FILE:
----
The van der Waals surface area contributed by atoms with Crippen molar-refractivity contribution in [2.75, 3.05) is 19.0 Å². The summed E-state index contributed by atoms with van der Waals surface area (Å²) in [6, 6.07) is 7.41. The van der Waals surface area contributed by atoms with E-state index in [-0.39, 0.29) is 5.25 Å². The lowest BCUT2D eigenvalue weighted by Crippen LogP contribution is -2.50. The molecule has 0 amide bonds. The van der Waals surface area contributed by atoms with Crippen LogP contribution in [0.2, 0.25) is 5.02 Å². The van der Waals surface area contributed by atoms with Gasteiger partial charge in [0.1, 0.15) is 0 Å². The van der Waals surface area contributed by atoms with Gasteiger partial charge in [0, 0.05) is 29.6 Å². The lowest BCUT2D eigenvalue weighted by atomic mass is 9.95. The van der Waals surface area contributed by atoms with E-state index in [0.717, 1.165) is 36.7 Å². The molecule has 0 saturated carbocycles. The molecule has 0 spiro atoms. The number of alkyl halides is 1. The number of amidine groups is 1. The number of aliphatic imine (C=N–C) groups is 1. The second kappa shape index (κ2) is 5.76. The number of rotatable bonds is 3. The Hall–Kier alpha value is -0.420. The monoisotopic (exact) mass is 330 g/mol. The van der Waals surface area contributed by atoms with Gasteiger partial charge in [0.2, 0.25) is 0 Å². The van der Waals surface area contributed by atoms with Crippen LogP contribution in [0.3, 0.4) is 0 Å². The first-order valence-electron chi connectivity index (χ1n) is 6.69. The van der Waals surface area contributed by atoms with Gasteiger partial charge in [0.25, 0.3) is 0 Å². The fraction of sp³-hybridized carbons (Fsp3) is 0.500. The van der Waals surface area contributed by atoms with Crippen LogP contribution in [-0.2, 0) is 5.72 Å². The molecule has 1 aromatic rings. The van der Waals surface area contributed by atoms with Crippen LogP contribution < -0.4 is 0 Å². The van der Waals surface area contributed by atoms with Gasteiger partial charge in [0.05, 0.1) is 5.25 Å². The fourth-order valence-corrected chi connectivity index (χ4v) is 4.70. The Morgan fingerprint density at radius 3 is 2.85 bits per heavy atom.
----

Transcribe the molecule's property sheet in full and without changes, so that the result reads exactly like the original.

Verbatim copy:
The van der Waals surface area contributed by atoms with Crippen molar-refractivity contribution in [2.75, 3.05) is 19.0 Å². The summed E-state index contributed by atoms with van der Waals surface area (Å²) in [6, 6.07) is 7.41. The van der Waals surface area contributed by atoms with E-state index in [-0.39, 0.29) is 5.25 Å². The lowest BCUT2D eigenvalue weighted by Crippen LogP contribution is -2.50. The molecule has 0 amide bonds. The van der Waals surface area contributed by atoms with Crippen LogP contribution in [0.2, 0.25) is 5.02 Å². The van der Waals surface area contributed by atoms with Gasteiger partial charge in [0.1, 0.15) is 0 Å². The van der Waals surface area contributed by atoms with Gasteiger partial charge in [0, 0.05) is 29.6 Å². The lowest BCUT2D eigenvalue weighted by atomic mass is 9.95. The van der Waals surface area contributed by atoms with E-state index in [0.717, 1.165) is 36.7 Å². The molecule has 0 saturated carbocycles. The molecule has 0 spiro atoms. The number of alkyl halides is 1. The number of amidine groups is 1. The number of aliphatic imine (C=N–C) groups is 1. The second kappa shape index (κ2) is 5.76. The number of rotatable bonds is 3. The Hall–Kier alpha value is -0.420. The monoisotopic (exact) mass is 330 g/mol. The van der Waals surface area contributed by atoms with Gasteiger partial charge in [0.2, 0.25) is 0 Å². The van der Waals surface area contributed by atoms with Crippen LogP contribution in [0.3, 0.4) is 0 Å². The first-order valence-electron chi connectivity index (χ1n) is 6.69. The van der Waals surface area contributed by atoms with Gasteiger partial charge in [0.25, 0.3) is 0 Å². The fraction of sp³-hybridized carbons (Fsp3) is 0.500. The van der Waals surface area contributed by atoms with Crippen LogP contribution in [-0.2, 0) is 5.72 Å². The molecule has 1 aromatic rings. The van der Waals surface area contributed by atoms with Crippen LogP contribution < -0.4 is 0 Å². The van der Waals surface area contributed by atoms with Gasteiger partial charge in [0.05, 0.1) is 5.25 Å². The fourth-order valence-corrected chi connectivity index (χ4v) is 4.70. The Morgan fingerprint density at radius 3 is 2.85 bits per heavy atom.